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Flat feet

Definition

Flat feet (pes planus) is a condition in which the foot does not have a normal arch when standing.

Alternative Names

Pes planovalgus; Fallen arches; Pronation of feet; Pes planus

Causes, incidence, and risk factors

Flat feet are a common condition. In infants and toddlers, they are normal.

Flat feet occur because the tissues holding the joints in the foot together (called tendons) are loose. In infants and babies, the fat in the foot is also a factor.

As children grow older, these tissues tighten and form an arch, most often by the time the child is 2 or 3 years old. By adulthood, most people have normal arches. However, in some people this arch may never form.

Aging, injuries, or illness may harm the tendons and cause flat feet to develop in a person who has already formed arches. This type of flat foot may only be on one side.

Rarely, painful flat feet in children may be caused by a condition in which two or more of the bones in the foot grow or fuse together. This condition is called tarsal coalition.

Symptoms

Most flat feet do not cause pain or other problems.

At times, foot pain, ankle pain, or lower leg pain are present (especially in children). They should be evaluated by a health care provider.

Adults may notice some symptoms. Their feet may become achy or tired when standing for long periods of time or after playing sports.

Signs and tests

In people with flat feet, the instep of the foot comes in contact with the ground when they stand.

The health care provider will ask you to stand on your toes. If an arch forms while you are standing on your toes, the flat foot is called flexible. No treatment or further work-up is needed.

If the arch does not form with toe-standing (caled rigid flat feet), or if there is pain, other tests may be needed, including:

  • CT scan to look at the bones in the foot
  • MRI scan to look at the tendons in the foot
  • X-ray of the foot

Treatment

Once your health care provider has examined your child, no treatment is needed for flat feet that are not causing any pain or problems walking.

  • Your child's feet will grow and develop the same, whether special shoes, shoe inserts, heel cups, or wedges are used.
  • Your child may walk barefoot, run or jump, or do any other activity without making the flat feet worse.

In older children and adults, flexible flat feet that are painless and do not cause problems with walking do not need further treatment once a health care provider has evaluated them.

If you have pain due to flexible flat feet, the following may help:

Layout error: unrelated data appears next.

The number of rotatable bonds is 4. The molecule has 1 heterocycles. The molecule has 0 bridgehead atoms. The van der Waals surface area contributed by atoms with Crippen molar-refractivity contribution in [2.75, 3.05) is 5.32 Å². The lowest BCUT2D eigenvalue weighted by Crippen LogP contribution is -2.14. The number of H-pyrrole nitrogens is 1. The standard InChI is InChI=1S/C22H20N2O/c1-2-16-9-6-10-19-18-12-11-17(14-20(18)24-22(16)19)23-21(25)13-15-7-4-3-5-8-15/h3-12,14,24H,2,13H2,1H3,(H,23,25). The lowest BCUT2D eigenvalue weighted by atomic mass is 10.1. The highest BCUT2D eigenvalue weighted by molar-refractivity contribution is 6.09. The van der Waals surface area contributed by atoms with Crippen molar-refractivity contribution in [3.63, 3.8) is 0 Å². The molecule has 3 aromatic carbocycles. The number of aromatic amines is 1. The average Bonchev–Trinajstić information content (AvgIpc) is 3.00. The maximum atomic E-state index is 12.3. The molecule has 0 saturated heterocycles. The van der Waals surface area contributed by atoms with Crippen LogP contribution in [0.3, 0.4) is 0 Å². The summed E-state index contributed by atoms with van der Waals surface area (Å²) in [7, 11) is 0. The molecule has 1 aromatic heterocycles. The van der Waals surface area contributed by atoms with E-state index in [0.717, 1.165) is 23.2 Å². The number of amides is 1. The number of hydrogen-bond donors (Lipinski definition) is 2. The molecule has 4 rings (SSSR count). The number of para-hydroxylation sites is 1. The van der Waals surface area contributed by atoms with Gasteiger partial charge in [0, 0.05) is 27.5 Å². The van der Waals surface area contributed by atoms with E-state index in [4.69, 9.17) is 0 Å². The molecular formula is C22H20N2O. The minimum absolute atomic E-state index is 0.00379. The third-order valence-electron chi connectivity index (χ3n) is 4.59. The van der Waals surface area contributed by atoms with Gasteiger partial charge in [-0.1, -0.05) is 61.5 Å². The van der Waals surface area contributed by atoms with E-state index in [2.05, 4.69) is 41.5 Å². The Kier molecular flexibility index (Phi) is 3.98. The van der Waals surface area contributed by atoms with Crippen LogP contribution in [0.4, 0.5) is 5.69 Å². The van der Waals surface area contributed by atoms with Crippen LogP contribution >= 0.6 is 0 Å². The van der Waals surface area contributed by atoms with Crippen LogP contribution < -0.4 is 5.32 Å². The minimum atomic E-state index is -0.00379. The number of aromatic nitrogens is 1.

• An off-the-shelf or custom-made orthotic (arch-supporting insert in the shoe)
  • Special shoes

Rigid or painful flat feet require evaluation by a health care provider. The treatment depends on the cause of the flat feet.

For tarsal coalition, treatment starts with rest and possibly a cast. If this does not improve the pain, surgery may be needed.

In more severe cases, surgery may be needed to:

  • Clean or repair the tendon
  • Fuse some of the joints of the foot into a corrected position

Flat feet in older adults can be treated with pain relievers, orthotics, and sometimes surgery.

Expectations (prognosis)

Most cases of flat feet are painless and do not cause any problems or need treatment.

Some causes of painful flat feet can be successfully treated without surgery, but surgery is the last option to relieve pain in some cases.

Patients who need to have surgery often report improvement in pain and function.

Complications

Flat feet rarely cause any complications except pain.

Possible problems after surgery include:

  • Failure of the fused bones to heal
  • Foot deformity that does not go away
  • Infection
  • Loss of ankle movement
  • Pain that does not go away

Calling your health care provider

Call your health care provider if you experience persistent pain in your feet or your child complains of foot pain or lower leg pain.

Prevention

Most cases are not preventable.

References

Hosalkar HS, Spiegel DA, Davidson RS. The foot and toes. In: Kliegman RM, Behrman RE, Jenson HB, Stanton BF, eds. Nelson Textbook of Pediatrics. 18th ed. Philadelphia, Pa: Saunders Elsevier; 2007:chap. 673.

Wexler D, Kile TZ, Grosser DM. Posterior tibial tendon dysfunction. In: Frontera WR, Silver JK, eds. Essentials of Physical Medicine and Rehabilitation. 2nd ed. Philadelphia, Pa: Saunders Elsevier; 2008:chap. 87.


Review Date: 2/19/2011
Reviewed By: C. Benjamin Ma, MD, Associate Professor, Chief, Sports Medicine and Shoulder Service, UCSF Department of Orthopaedic Surgery. Also reviewed by David Zieve, MD, MHA, Medical Director, A.D.A.M., Inc.
The information provided herein should not be used during any medical emergency or for the diagnosis or treatment of any medical condition. A licensed medical professional should be consulted for diagnosis and treatment of any and all medical conditions. Call 911 for all medical emergencies. Links to other sites are provided for information only -- they do not constitute endorsements of those other sites. © 1997- A.D.A.M., Inc. Any duplication or distribution of the information contained herein is strictly prohibited.
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